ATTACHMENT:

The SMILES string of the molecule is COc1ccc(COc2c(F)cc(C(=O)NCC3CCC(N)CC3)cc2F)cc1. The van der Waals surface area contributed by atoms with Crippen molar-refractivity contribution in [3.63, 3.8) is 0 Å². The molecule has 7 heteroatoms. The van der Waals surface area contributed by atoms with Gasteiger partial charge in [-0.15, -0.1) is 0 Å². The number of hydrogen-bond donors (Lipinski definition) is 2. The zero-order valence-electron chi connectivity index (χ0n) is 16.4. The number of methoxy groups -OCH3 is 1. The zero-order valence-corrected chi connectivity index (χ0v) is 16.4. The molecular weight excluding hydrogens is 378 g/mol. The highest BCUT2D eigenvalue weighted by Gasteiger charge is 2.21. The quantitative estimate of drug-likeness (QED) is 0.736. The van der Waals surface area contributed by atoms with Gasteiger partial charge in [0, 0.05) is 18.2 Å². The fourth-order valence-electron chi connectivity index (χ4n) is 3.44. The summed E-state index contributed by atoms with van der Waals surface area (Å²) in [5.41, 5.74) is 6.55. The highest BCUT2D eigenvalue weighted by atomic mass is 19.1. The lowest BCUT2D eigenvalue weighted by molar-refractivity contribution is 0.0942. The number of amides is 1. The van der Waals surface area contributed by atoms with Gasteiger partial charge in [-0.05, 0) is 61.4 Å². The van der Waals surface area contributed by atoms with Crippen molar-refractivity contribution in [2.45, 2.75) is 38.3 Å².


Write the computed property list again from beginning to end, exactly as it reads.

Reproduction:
The SMILES string of the molecule is COc1ccc(COc2c(F)cc(C(=O)NCC3CCC(N)CC3)cc2F)cc1. The van der Waals surface area contributed by atoms with Crippen molar-refractivity contribution in [3.63, 3.8) is 0 Å². The molecule has 7 heteroatoms. The van der Waals surface area contributed by atoms with Gasteiger partial charge in [-0.15, -0.1) is 0 Å². The number of hydrogen-bond donors (Lipinski definition) is 2. The zero-order valence-electron chi connectivity index (χ0n) is 16.4. The number of methoxy groups -OCH3 is 1. The zero-order valence-corrected chi connectivity index (χ0v) is 16.4. The molecular weight excluding hydrogens is 378 g/mol. The highest BCUT2D eigenvalue weighted by Gasteiger charge is 2.21. The quantitative estimate of drug-likeness (QED) is 0.736. The van der Waals surface area contributed by atoms with Gasteiger partial charge in [0, 0.05) is 18.2 Å². The fourth-order valence-electron chi connectivity index (χ4n) is 3.44. The summed E-state index contributed by atoms with van der Waals surface area (Å²) in [5.41, 5.74) is 6.55. The highest BCUT2D eigenvalue weighted by atomic mass is 19.1. The lowest BCUT2D eigenvalue weighted by molar-refractivity contribution is 0.0942. The number of amides is 1. The van der Waals surface area contributed by atoms with Gasteiger partial charge in [-0.05, 0) is 61.4 Å². The van der Waals surface area contributed by atoms with Crippen molar-refractivity contribution in [2.45, 2.75) is 38.3 Å².